Robert W. Plaster Sports Complex – Missouri State Bears
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It Takes a Village
When it comes to Missouri State University football, tailgating is a pretty big deal. This is a movement that begins and ends with BearFest Village, an area across Grand Street from the Plaster Sports Complex that blossoms in popularity every year, regardless of the team’s success.
Some would point to the fact that the village’s growth came as a result from the fact that alcohol is allowed on the premises because technically it’s located off of school grounds (MSU is a dry campus). Others would say that the students and alumni just like to have a good time — and an MSU football game provides a perfect avenue, especially during Homecoming weekend.
“I think they do a good job of making it a big event to come back to campus. Homecoming here is a big deal”, said Dave Rush, an MSU alumnus who had been informed that the largest amount of tents in school history had been set up hours before he spoke. The most recent game I attended was the 2013 Homecoming game in which the Bears surprised the nationally ranked South Dakota State Jackrabbits.
Music blares. Students and alumni mingle around a collection of tents. Food and drink are consumed with the stadium’s tall western side on the horizon. “It’s more about a school thing than it is about a football thing”, said one MSU student; “We’re just here to support each other and we’re here to have fun.”
The most popular options — and two of the most exotic items — are the barbecued nachos with pulled pork for $6 and the Polish sausage hot dogs for $5. Other selections include regular hot dogs for $4, foot-long hot dogs for $7, and jumbo soft pretzels for $3.
The stands serve Pepsi products ranging from $2-$4.50. All five concession stands in the stadium are busy hubs of activity throughout the game. Those who want to grab some grub in the concession stands in the lower concourse have the rare task of climbing stairs up to a platform. No outside food or drink is allowed into the stadium.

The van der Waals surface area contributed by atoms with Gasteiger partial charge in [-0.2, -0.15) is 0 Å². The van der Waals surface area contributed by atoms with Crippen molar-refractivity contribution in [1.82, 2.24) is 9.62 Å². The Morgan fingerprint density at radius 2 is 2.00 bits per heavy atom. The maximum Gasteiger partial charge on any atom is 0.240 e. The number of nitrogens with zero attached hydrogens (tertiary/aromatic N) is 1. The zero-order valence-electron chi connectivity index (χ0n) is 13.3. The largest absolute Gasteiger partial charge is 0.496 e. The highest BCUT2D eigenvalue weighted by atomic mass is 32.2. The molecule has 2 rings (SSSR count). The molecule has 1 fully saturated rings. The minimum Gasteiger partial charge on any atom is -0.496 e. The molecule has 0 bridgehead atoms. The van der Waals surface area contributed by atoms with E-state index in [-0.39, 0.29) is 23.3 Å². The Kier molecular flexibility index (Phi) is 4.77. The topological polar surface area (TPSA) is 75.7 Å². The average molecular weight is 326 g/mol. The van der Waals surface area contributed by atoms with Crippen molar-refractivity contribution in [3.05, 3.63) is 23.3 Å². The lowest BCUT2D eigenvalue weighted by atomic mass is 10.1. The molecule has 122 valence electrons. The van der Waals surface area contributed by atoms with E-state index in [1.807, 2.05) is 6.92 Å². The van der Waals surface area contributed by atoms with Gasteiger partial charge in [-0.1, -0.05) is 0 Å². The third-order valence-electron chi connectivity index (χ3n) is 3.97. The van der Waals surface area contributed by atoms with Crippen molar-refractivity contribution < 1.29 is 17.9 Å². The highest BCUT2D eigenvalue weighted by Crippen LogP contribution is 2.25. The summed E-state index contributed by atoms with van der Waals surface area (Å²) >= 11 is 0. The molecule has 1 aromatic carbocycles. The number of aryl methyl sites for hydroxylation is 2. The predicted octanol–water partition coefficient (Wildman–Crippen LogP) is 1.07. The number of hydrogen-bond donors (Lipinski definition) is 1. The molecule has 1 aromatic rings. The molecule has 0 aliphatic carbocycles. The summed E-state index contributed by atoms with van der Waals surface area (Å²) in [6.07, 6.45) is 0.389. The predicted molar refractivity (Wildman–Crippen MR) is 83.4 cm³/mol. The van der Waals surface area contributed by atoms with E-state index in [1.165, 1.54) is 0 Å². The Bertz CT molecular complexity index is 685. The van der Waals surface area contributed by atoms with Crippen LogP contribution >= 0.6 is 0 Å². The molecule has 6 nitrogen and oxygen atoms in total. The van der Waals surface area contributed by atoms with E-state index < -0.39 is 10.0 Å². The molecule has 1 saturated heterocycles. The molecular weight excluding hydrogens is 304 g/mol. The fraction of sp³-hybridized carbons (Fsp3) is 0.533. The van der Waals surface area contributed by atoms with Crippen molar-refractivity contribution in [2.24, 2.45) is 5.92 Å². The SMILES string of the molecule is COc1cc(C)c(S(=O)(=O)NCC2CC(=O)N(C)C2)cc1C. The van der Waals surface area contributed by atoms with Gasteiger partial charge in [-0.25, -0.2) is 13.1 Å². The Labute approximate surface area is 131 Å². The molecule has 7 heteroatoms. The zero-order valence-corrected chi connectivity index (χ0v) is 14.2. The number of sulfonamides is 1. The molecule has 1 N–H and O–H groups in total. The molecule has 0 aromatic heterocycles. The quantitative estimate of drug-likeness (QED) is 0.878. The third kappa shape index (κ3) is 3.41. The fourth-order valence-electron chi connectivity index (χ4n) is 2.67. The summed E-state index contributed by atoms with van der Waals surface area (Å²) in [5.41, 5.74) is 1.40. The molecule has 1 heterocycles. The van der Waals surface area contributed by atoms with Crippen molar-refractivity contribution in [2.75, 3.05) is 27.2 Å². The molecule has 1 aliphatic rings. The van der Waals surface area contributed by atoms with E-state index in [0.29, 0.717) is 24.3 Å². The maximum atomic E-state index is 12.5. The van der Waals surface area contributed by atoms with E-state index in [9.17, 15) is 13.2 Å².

The view from the top is nice for what it is — especially when the surrounding trees start to erupt into oranges, yellows and (fittingly) maroons. The stadium blends in without much effort to the surrounding academic buildings on its northern side. The playing field is a bit worn down, but the field is scheduled to be replaced following the 2013 season — among other renovations that include the removal of the track and the replacement of the creaky wooden bleachers on the eastern side that are inhabited by MSU students and the school’s band.
One nice aspect of the stadium is a lack of advertising, which equates to a clean and simple look. The only permanent ads can be found on the scoreboard near the southern end zone. As far as mascots go, Boomer the Bear is around, but is not a very integral part of the game.
The Missouri State campus is located only a couple of blocks from downtown Springfield and all of its amenities — including a large number of bars and restaurants. The hub of activity can be found on South Avenue. One of the more popular sports bars in town, Bair’s All-American Sports Grill, is located a short walk from the stadium at 631 S. Kimbrough Avenue. Ebbets Field is another popular sports bar destination located just north of the MSU campus on East Walnut Street.